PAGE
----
Hakai Magazine

Coastal science and societies

scientific diver beneath the hull of a ship
A diver inspects a ship’s hull for invasive species, organisms carried around the world in ballast water and often attached to the hulls of ships. Photo by Laurie Penland, Smithsonian Institution

The Migration of the Supertankers

By imagining ships as migratory animals, scientists have a new way of thinking about how invasive species get around.

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by Charles Q. Choi

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Invasive species brought to foreign shores by ships can have devastating effects on ecosystems and economies. Now, by reimagining tankers, bulk carriers, cruise ships, and other vessels as different kinds of migratory animals, Ian Davidson has offered up a way to better predict their potential to carry invasive species around the world.

The idea came to Davidson, a marine ecologist at the Smithsonian Environmental Research Center, as he analyzed ships at port for research on marine invasions. Ships “move around a lot, often on long-distance journeys like migrating animals,” he says. “But rather than being organisms, they carry organisms with them.”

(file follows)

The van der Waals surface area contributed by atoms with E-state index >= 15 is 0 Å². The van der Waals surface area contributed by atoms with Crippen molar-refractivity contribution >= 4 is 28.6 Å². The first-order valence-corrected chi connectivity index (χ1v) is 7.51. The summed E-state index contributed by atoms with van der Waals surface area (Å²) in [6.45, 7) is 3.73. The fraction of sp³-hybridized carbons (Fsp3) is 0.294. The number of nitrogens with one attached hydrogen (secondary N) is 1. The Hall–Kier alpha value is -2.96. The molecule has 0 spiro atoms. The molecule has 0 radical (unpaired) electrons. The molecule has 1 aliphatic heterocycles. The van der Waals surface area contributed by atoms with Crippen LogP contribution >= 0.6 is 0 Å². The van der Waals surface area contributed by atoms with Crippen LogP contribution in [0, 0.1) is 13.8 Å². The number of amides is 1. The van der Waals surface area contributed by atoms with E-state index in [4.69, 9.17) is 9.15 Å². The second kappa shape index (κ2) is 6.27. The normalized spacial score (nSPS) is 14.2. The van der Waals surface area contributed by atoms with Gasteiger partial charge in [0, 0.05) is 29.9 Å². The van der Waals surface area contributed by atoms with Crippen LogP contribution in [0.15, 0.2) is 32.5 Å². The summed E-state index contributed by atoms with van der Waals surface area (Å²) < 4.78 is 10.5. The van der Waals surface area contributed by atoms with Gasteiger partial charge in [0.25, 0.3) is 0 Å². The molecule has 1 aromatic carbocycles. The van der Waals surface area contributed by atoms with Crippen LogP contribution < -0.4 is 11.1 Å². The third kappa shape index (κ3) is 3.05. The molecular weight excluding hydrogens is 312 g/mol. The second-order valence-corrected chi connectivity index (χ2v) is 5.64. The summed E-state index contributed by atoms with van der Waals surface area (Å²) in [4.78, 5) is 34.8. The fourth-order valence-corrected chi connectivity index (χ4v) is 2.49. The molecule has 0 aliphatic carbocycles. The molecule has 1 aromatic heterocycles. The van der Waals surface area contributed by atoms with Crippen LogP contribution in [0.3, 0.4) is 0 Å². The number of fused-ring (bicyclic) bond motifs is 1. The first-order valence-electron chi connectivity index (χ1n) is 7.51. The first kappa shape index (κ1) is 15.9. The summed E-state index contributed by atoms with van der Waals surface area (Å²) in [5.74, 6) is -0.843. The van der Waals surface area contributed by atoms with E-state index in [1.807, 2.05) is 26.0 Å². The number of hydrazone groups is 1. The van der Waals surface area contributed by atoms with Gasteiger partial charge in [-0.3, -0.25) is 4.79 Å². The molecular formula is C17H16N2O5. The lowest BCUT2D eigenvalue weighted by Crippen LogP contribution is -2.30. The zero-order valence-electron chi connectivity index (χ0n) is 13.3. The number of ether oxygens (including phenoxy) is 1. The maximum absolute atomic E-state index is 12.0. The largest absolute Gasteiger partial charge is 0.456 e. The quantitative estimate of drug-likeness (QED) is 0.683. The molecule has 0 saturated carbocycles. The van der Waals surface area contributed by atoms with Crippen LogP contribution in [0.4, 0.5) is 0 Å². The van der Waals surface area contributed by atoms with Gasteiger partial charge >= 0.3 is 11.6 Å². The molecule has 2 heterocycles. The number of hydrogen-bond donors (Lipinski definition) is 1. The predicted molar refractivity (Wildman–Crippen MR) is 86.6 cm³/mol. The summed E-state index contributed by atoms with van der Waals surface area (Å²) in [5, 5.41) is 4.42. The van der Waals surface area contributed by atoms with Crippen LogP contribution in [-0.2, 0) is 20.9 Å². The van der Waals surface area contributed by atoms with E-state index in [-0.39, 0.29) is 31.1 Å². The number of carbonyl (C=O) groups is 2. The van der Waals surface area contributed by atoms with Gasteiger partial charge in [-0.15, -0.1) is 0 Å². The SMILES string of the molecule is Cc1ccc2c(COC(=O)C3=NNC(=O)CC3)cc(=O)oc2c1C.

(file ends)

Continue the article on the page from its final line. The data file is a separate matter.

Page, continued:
“When animals—butterflies, migratory birds, and marine mammals, for example—embark on migrations, they all have a certain timing, tempo, and route, and their behavior plays an important role as to how the migrations occur,” he says. Similarly, when it comes to ships, routes vary seasonally.

Davidson realized that he could group the ships into different ship types—akin to different species—which vary in what they carry around the world, and where they go. He also clustered the ships based on physical traits, such as size and vessel complexity, as well as behavioral traits, including speed, the amount of time spent at ports, and how much ballast water they carry and release.

Davidson and his colleagues found that ships vary greatly in their ability to spread invasive species. Bulk carriers and tankers, for instance, typically discharge up to 20 times more ballast water than other ships. Bulk carriers also spend up to five times longer at port than other ships, largely because of the complexity of loading and unloading cargoes such as grains and ore. Both of these traits increase their tendency to move species around.

Jim Carlton, a marine ecologist at Williams College in Massachusetts, says the new study raises an important new layer in studying invasive species. “They’ve found that individual shipping types have remarkably different aspects to them, all of which are rarely captured in our models that try to predict the next invasion.”

These findings suggest a number of strategies to reduce invasion rates, such as focusing on ballast treatment for bulk carriers and oil tankers, or the many nooks and crannies on cruise vessels that invasive species might stick to, Davidson says. Future ballast water and hull treatment technologies could also be tailored to different ship types, recognizing that some are worse than others at spreading invasive species.

“In the future, if we can consider environmental effects as new designs emerge, we could have a higher proportion of the fleet with a smaller environmental footprint compared to today,” Davidson says.